my answer got refused because i didnt right bordeaux with a capital letter pfff
Same, it's the first time this has happened, too. I never capitalize anything (except in the comments where I want to seem smart)!
In English one could say either "the wine from Bordeaux" or "the wine of Bordeaux" too. The latter would not be wrong.
"Bordeaux wine" would also be correct (and it's much more compact as well)
In English I'd be more likely to just say "Bordeaux" to refer to wine from Bordeaux, but I didn't dare check if Duolingo accepted it without the word "wine"..
my cousin loves the wine from bordeaux
My neighbor loves the wine from Bordeaux.
Got it wrong because i didnt capilatize B...
Or because you put "cousin" instead of "neighbor"...
well that's annoying lol
Yes, but not as annoying as the popup saying "You used the singular "bordeaux" here, instead of the plural "Bordeaux"."
Well I guess I learned something new about plurality today ;)
You got it wrong because it is not "loves" but "likes" also you typed cousin instead of neighbor.
"You used the singular "bordeaux" here, instead of the plural "Bordeaux"."
Didn't realize Bordeaux could be plural. lol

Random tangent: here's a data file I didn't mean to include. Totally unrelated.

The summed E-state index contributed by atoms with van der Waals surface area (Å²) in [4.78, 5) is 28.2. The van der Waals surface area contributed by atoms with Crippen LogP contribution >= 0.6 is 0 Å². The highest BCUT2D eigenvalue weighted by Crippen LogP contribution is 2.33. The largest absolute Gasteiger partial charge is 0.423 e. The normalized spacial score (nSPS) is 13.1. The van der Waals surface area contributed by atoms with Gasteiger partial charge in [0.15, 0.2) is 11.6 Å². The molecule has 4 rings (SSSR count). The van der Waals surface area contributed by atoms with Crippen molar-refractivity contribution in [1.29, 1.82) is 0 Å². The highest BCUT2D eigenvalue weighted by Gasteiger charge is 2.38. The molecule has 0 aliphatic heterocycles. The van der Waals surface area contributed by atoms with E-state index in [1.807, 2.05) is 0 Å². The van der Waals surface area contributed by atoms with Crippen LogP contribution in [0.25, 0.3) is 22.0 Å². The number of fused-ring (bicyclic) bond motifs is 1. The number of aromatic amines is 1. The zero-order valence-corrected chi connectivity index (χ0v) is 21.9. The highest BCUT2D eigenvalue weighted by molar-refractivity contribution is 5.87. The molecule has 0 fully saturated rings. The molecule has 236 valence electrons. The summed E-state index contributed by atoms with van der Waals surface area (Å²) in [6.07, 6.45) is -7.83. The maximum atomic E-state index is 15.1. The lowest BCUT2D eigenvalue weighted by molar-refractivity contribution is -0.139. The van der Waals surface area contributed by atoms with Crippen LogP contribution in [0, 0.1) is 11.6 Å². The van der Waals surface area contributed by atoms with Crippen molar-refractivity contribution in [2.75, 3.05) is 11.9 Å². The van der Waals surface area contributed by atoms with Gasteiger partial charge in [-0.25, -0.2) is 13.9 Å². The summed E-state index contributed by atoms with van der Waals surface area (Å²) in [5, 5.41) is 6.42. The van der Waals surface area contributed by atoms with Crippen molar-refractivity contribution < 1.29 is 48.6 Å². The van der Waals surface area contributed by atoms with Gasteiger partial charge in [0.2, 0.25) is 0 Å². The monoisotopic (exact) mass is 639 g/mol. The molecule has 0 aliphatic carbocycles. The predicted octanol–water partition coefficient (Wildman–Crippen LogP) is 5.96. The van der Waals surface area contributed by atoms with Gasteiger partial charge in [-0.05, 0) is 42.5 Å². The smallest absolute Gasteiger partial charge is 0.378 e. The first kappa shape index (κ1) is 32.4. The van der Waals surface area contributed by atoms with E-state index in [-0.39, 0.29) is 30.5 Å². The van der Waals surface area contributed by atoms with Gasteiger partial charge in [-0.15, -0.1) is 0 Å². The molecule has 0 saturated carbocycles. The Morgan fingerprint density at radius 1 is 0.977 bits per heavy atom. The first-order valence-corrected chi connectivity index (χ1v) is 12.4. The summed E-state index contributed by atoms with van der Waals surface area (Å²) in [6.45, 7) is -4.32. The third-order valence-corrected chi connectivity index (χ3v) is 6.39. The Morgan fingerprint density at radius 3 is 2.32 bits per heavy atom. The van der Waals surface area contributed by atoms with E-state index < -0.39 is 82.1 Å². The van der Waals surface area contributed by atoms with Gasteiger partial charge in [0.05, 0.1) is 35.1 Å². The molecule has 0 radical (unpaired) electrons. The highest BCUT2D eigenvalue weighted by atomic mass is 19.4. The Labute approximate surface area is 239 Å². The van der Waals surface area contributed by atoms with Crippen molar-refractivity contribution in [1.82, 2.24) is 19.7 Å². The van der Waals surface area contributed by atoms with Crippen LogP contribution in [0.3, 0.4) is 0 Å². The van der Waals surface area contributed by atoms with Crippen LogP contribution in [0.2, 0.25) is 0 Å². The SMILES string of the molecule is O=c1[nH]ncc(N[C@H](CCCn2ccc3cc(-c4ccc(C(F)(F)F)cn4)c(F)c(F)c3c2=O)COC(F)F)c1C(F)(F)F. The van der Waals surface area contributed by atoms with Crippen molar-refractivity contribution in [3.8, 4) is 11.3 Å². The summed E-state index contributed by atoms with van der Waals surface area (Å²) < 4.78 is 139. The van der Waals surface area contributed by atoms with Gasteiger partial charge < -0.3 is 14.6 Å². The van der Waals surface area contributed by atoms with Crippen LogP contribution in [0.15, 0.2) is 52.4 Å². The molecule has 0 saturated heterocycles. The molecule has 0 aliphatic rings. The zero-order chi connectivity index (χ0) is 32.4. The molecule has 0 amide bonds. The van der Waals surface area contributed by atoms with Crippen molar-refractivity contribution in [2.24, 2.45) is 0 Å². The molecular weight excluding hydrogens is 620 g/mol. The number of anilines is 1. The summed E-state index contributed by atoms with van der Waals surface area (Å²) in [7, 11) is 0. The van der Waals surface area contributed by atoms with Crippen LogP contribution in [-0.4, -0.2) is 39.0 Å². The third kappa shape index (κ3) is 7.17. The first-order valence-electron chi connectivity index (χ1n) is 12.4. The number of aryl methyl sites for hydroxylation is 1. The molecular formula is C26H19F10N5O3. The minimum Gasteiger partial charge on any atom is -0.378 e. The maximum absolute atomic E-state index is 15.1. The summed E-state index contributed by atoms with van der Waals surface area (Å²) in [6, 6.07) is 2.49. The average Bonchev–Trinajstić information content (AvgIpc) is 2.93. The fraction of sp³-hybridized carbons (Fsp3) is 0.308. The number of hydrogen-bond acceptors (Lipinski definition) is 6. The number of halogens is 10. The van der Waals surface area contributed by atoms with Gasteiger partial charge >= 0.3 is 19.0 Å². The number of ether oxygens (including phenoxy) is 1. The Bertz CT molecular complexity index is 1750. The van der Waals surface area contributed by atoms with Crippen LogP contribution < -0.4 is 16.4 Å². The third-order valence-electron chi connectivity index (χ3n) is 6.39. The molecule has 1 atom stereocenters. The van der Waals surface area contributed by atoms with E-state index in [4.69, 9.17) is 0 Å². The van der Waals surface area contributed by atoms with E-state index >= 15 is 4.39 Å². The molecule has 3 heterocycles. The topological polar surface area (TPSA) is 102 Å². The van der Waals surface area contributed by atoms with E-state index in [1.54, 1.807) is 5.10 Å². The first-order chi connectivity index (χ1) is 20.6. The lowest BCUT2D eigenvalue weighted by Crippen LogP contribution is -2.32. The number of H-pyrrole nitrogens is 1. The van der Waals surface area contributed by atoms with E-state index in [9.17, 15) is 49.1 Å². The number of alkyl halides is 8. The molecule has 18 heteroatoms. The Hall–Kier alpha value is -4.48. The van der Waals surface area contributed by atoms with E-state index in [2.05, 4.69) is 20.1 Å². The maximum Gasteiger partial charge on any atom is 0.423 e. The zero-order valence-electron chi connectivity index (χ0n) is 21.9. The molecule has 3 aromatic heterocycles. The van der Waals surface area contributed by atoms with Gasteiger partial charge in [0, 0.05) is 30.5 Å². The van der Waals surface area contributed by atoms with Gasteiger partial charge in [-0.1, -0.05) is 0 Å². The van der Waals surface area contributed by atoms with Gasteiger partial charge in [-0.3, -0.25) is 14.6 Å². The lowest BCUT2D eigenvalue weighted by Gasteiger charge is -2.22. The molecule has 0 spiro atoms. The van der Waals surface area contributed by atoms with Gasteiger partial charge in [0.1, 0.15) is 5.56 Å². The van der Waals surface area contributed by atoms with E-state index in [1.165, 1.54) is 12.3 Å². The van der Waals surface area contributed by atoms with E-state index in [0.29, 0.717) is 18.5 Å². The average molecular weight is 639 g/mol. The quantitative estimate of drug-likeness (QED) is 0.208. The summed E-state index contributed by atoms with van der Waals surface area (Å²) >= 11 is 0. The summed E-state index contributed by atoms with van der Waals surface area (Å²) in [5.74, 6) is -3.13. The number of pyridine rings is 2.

I used love instead of like and my response was marked incorrect. I thought that I could use either word :(
I like = j'aime (for objects)
I love = j'adore (for objects)
If you're talking about a person, you translate both of the above as "I love"
SINCE WHEN DOES DUO CARE ABOUT CAPS. HERE'S MY CAPS !!!
I did not capitalize it and it was accepted.
"My neighbouring love the wine of bordeaux" it is wrong, why?
The dictionary hints are wrong, and your sentence doesn't really make sense in English because 'neighboring' is an adjective, not a noun.
for "love" things is better verb: "adorer"
Srry, but is voisin meant to sound like 'vwah-zuhn' ou 'voy-zuhn'?
the first one
I put "my neighbor likes Bordeaux wine." I don't understand why "aime" went from 'likes' to 'enjoys'
what about 'my neighbour likes the wines of bordeaux'?
It seems churlish to me, when English uses 'like' and 'love' more or less interchangeably for common nouns, to mark one or the other wrong.